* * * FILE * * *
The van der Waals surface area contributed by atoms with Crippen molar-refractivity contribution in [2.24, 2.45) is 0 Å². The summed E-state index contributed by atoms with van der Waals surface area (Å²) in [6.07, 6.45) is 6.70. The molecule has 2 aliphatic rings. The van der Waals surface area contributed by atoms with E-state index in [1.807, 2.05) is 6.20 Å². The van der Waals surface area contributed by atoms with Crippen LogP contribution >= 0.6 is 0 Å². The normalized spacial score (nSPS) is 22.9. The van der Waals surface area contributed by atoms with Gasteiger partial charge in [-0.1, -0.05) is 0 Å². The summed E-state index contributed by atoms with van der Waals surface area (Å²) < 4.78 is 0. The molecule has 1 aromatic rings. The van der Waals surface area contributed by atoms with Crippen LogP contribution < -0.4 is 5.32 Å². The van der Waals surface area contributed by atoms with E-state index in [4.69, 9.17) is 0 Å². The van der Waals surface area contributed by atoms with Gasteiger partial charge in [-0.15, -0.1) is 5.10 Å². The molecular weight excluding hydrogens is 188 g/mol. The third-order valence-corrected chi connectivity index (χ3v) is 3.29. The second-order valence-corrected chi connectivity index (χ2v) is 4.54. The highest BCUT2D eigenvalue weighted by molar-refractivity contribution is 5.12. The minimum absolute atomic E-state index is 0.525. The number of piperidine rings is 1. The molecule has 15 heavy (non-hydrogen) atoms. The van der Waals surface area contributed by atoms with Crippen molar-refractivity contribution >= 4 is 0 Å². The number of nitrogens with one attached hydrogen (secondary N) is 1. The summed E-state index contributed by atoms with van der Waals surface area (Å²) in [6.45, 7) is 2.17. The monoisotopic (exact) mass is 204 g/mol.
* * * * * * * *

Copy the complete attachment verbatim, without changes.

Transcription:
The van der Waals surface area contributed by atoms with Crippen molar-refractivity contribution in [2.24, 2.45) is 0 Å². The summed E-state index contributed by atoms with van der Waals surface area (Å²) in [6.07, 6.45) is 6.70. The molecule has 2 aliphatic rings. The van der Waals surface area contributed by atoms with E-state index in [1.807, 2.05) is 6.20 Å². The van der Waals surface area contributed by atoms with Crippen LogP contribution >= 0.6 is 0 Å². The normalized spacial score (nSPS) is 22.9. The van der Waals surface area contributed by atoms with Gasteiger partial charge in [-0.1, -0.05) is 0 Å². The summed E-state index contributed by atoms with van der Waals surface area (Å²) < 4.78 is 0. The molecule has 1 aromatic rings. The van der Waals surface area contributed by atoms with Crippen LogP contribution < -0.4 is 5.32 Å². The van der Waals surface area contributed by atoms with E-state index in [4.69, 9.17) is 0 Å². The van der Waals surface area contributed by atoms with Gasteiger partial charge in [-0.15, -0.1) is 5.10 Å². The molecular weight excluding hydrogens is 188 g/mol. The third-order valence-corrected chi connectivity index (χ3v) is 3.29. The second-order valence-corrected chi connectivity index (χ2v) is 4.54. The highest BCUT2D eigenvalue weighted by molar-refractivity contribution is 5.12. The minimum absolute atomic E-state index is 0.525. The number of piperidine rings is 1. The molecule has 15 heavy (non-hydrogen) atoms. The van der Waals surface area contributed by atoms with Crippen molar-refractivity contribution >= 4 is 0 Å². The number of nitrogens with one attached hydrogen (secondary N) is 1. The summed E-state index contributed by atoms with van der Waals surface area (Å²) in [6.45, 7) is 2.17. The monoisotopic (exact) mass is 204 g/mol.